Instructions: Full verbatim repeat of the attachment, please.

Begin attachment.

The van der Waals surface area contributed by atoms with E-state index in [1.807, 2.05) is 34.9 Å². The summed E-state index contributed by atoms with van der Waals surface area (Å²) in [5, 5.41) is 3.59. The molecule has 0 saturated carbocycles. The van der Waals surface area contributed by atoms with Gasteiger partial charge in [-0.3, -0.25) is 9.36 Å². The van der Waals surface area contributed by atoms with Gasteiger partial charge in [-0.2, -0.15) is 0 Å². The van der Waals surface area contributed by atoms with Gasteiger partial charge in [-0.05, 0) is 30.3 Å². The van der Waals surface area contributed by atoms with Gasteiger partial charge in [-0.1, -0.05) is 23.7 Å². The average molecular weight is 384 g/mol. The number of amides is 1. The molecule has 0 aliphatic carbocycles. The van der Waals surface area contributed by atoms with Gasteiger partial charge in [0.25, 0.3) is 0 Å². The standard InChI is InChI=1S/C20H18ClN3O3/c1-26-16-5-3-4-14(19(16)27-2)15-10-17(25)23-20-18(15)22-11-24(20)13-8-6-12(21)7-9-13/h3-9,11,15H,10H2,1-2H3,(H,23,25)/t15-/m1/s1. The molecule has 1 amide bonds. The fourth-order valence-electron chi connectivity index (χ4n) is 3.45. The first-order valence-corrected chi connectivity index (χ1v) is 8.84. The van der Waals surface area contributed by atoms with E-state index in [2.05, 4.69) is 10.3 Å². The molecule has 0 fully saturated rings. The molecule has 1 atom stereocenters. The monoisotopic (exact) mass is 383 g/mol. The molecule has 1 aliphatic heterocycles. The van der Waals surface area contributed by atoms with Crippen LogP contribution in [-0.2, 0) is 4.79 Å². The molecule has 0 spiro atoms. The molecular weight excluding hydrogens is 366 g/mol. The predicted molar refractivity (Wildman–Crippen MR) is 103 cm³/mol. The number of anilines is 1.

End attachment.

The van der Waals surface area contributed by atoms with E-state index in [1.807, 2.05) is 34.9 Å². The summed E-state index contributed by atoms with van der Waals surface area (Å²) in [5, 5.41) is 3.59. The molecule has 0 saturated carbocycles. The van der Waals surface area contributed by atoms with Gasteiger partial charge in [-0.3, -0.25) is 9.36 Å². The van der Waals surface area contributed by atoms with Gasteiger partial charge in [-0.2, -0.15) is 0 Å². The van der Waals surface area contributed by atoms with Gasteiger partial charge in [-0.05, 0) is 30.3 Å². The van der Waals surface area contributed by atoms with Gasteiger partial charge in [-0.1, -0.05) is 23.7 Å². The average molecular weight is 384 g/mol. The number of amides is 1. The molecule has 0 aliphatic carbocycles. The van der Waals surface area contributed by atoms with Gasteiger partial charge in [0.25, 0.3) is 0 Å². The standard InChI is InChI=1S/C20H18ClN3O3/c1-26-16-5-3-4-14(19(16)27-2)15-10-17(25)23-20-18(15)22-11-24(20)13-8-6-12(21)7-9-13/h3-9,11,15H,10H2,1-2H3,(H,23,25)/t15-/m1/s1. The molecule has 1 amide bonds. The fourth-order valence-electron chi connectivity index (χ4n) is 3.45. The first-order valence-corrected chi connectivity index (χ1v) is 8.84. The van der Waals surface area contributed by atoms with E-state index in [2.05, 4.69) is 10.3 Å². The molecule has 0 fully saturated rings. The molecule has 1 atom stereocenters. The monoisotopic (exact) mass is 383 g/mol. The molecule has 1 aliphatic heterocycles. The van der Waals surface area contributed by atoms with Crippen LogP contribution in [-0.2, 0) is 4.79 Å². The molecule has 0 spiro atoms. The molecular weight excluding hydrogens is 366 g/mol. The predicted molar refractivity (Wildman–Crippen MR) is 103 cm³/mol. The number of anilines is 1.